- Positioning Jamaica as the fourth node in the global logistics chain, will greatly improve the country’s trade prospects.
- Development of the logistics hub could reverse this trade shortfall.
- Jamaica’s global Logistics Hub Initiative, which is a core plank in the Government’s economic growth strategy, seeks to drive investment and create sustainable employment over the long term.
The successful implementation of the Government’s proposed Global Logistics Hub Initiative is expected to provide a more modern, efficient, and dynamic framework for enhanced trade creation and expansion.
This is the view of State Minister for Foreign Affairs and Foreign Trade, Hon. Arnaldo Brown, who noted that positioning Jamaica as the fourth node in the global logistics chain, which the initiative sets out to do, will greatly improve the country’s trade prospects.
“Our economy is very open with diverse trading links across the globe. These links are expected to expand even further when the major project of making Jamaica the premier logistics hub in the Caribbean comes to fruition,” he said.
The State Minister was addressing the opening ceremony for the National Self-assessment of Needs and Priorities exercise under the World Trade Organization (WTO) Trade Facilitation Agreement, held at the Knutsford Court Hotel in New Kingston, on Monday, May 26.
Citing statistics from 2012, Mr. Brown argued that with the total value of trade in Jamaica standing at US$8.3 billion, imports valued at US$6.6 billion and exports “a measly US$1.7 billion,” the development of the logistics hub could reverse this trade shortfall.
Jamaica’s global Logistics Hub Initiative, which is a core plank in the Government’s economic growth strategy, seeks to drive investment and create sustainable employment over the long term.
It aims to take advantage of the anticipated increase in trade activities as a result of the expansion of the Panama Canal, scheduled for completion by 2015.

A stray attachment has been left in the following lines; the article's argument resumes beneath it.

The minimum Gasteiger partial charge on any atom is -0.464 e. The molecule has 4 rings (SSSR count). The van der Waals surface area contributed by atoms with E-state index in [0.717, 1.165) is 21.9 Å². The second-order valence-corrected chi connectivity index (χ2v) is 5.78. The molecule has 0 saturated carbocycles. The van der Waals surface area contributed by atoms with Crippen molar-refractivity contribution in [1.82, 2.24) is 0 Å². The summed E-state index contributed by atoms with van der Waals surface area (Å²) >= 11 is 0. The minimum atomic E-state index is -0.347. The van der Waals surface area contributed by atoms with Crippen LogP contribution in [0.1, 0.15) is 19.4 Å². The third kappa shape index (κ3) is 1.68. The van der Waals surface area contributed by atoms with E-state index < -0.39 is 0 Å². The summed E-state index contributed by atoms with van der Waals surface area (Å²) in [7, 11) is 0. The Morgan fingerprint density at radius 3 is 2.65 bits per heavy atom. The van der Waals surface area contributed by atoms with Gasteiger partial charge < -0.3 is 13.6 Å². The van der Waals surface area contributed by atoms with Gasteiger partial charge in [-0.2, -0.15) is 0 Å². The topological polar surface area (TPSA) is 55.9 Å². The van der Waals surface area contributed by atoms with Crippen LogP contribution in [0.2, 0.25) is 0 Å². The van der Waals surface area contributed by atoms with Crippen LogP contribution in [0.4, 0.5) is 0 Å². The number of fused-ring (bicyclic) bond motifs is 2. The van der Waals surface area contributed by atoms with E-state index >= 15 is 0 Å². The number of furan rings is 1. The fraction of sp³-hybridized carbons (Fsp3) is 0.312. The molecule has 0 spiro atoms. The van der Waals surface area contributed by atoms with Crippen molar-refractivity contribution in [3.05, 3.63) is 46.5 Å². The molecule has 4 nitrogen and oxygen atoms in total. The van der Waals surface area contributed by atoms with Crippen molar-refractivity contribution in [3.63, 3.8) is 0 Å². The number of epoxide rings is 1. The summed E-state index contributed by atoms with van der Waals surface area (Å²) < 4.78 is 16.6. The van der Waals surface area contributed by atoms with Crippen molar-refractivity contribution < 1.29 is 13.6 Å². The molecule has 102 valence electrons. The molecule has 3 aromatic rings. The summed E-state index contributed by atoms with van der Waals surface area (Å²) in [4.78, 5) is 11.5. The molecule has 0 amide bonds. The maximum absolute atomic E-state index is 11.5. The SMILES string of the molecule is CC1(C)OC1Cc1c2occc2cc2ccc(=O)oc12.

Mr. Brown said the Government has been on a drive to enhance trade facilitation, pointing to the country’s input in the historic agreement on trade facilitation that was secured during the 9th World Trade Ministerial Conference (MC9), held in Bali, Indonesia in December last year.
“In Bali, Jamaica also had Ministerial responsibility for co-ordinating the African, Caribbean and Pacific Group of States (ACP), which played a pivotal role in shaping the text of the trade facilitation agreement, particularly section II, dealing with special and differential treatment for developing and least developed countries,” he said.
He pointed out that Jamaica also formulated a National Aid for Trade Strategy in 2011, which includes proposals for interventions on trade facilitation.
“Since then, we have reactivated the National Trade Facilitation Committee which has been working alongside our trade experts in seeking to derive the best outcome for Jamaica in the negotiations for the trade facilitation agreement,” he added.
Jamaica is currently undertaking a self assessment of needs and priorities exercise to identify the major areas in which technical, financial and capacity building assistance will be required for the effective implementation of the agreement.
In the meantime, WTO Lead Facilitator, Helge Lindrup, assured of the organisation’s assistance, as the country embarks on this important needs assessment process over the next week.
He noted that the Trade Facilitation Agreement is not only significant in terms of the anticipated improvements it will bring to world trade, but its special and differential treatment measures.
“The trade facilitation agreement goes beyond the traditional flexibilities for developing and least developed country members and actually links the requirement on these countries to implement the Agreement with their capacity to do so,” he said.
Mr. Lindrup further explained that the special and differential treatment provisions allow each developing country and least-developed country member to determine when they will implement each of the individual provisions, as well as identifying those provisions for which they will need technical assistance and support for capacity building.
“The agreement also recognizes the need for donor members to enhance assistance and support for capacity building. In this regard, the agreement ensures the provision of technical assistance to support developing and the least-developed countries to implement the modernizing reforms set out in trade facilitation,” he said.
He said it was imperative that the country identifies what support it needs as early as possible according to the terms of the agreement, which is the purpose of the needs assessment exercise.
“Our goal is that by the end of the week, you will have a better idea of your current compliance level for each of the approximately 40 trade facilitation measures to be implemented,” Mr. Lindrup added.